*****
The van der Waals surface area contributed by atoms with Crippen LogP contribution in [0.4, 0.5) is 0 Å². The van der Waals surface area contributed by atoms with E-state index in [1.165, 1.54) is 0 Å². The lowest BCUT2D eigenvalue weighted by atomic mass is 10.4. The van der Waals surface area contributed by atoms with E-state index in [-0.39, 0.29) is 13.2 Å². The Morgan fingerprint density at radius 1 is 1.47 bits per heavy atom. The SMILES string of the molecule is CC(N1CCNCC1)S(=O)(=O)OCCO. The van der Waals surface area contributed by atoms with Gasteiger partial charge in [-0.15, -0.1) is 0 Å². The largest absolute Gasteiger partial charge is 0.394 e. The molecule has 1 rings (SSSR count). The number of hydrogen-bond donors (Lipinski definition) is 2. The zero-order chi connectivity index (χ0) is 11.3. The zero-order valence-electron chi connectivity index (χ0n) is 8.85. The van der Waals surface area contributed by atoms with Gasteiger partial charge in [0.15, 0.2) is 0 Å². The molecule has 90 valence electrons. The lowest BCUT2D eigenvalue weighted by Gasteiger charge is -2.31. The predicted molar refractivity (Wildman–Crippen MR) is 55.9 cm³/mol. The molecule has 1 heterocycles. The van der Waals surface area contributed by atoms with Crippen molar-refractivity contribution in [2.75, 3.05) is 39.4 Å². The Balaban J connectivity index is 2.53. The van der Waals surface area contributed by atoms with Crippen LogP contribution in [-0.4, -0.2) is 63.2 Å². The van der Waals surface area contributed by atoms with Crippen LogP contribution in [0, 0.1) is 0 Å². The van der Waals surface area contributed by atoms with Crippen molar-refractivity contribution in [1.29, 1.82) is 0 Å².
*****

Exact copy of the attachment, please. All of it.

The van der Waals surface area contributed by atoms with Crippen LogP contribution in [0.4, 0.5) is 0 Å². The van der Waals surface area contributed by atoms with E-state index in [1.165, 1.54) is 0 Å². The lowest BCUT2D eigenvalue weighted by atomic mass is 10.4. The van der Waals surface area contributed by atoms with E-state index in [-0.39, 0.29) is 13.2 Å². The Morgan fingerprint density at radius 1 is 1.47 bits per heavy atom. The SMILES string of the molecule is CC(N1CCNCC1)S(=O)(=O)OCCO. The van der Waals surface area contributed by atoms with Gasteiger partial charge in [-0.15, -0.1) is 0 Å². The largest absolute Gasteiger partial charge is 0.394 e. The molecule has 1 rings (SSSR count). The number of hydrogen-bond donors (Lipinski definition) is 2. The zero-order chi connectivity index (χ0) is 11.3. The zero-order valence-electron chi connectivity index (χ0n) is 8.85. The van der Waals surface area contributed by atoms with Gasteiger partial charge in [0.15, 0.2) is 0 Å². The molecule has 90 valence electrons. The lowest BCUT2D eigenvalue weighted by Gasteiger charge is -2.31. The predicted molar refractivity (Wildman–Crippen MR) is 55.9 cm³/mol. The molecule has 1 heterocycles. The van der Waals surface area contributed by atoms with Crippen molar-refractivity contribution in [2.75, 3.05) is 39.4 Å². The Balaban J connectivity index is 2.53. The van der Waals surface area contributed by atoms with Crippen LogP contribution in [-0.4, -0.2) is 63.2 Å². The van der Waals surface area contributed by atoms with Crippen LogP contribution in [0, 0.1) is 0 Å². The van der Waals surface area contributed by atoms with Crippen molar-refractivity contribution in [1.29, 1.82) is 0 Å².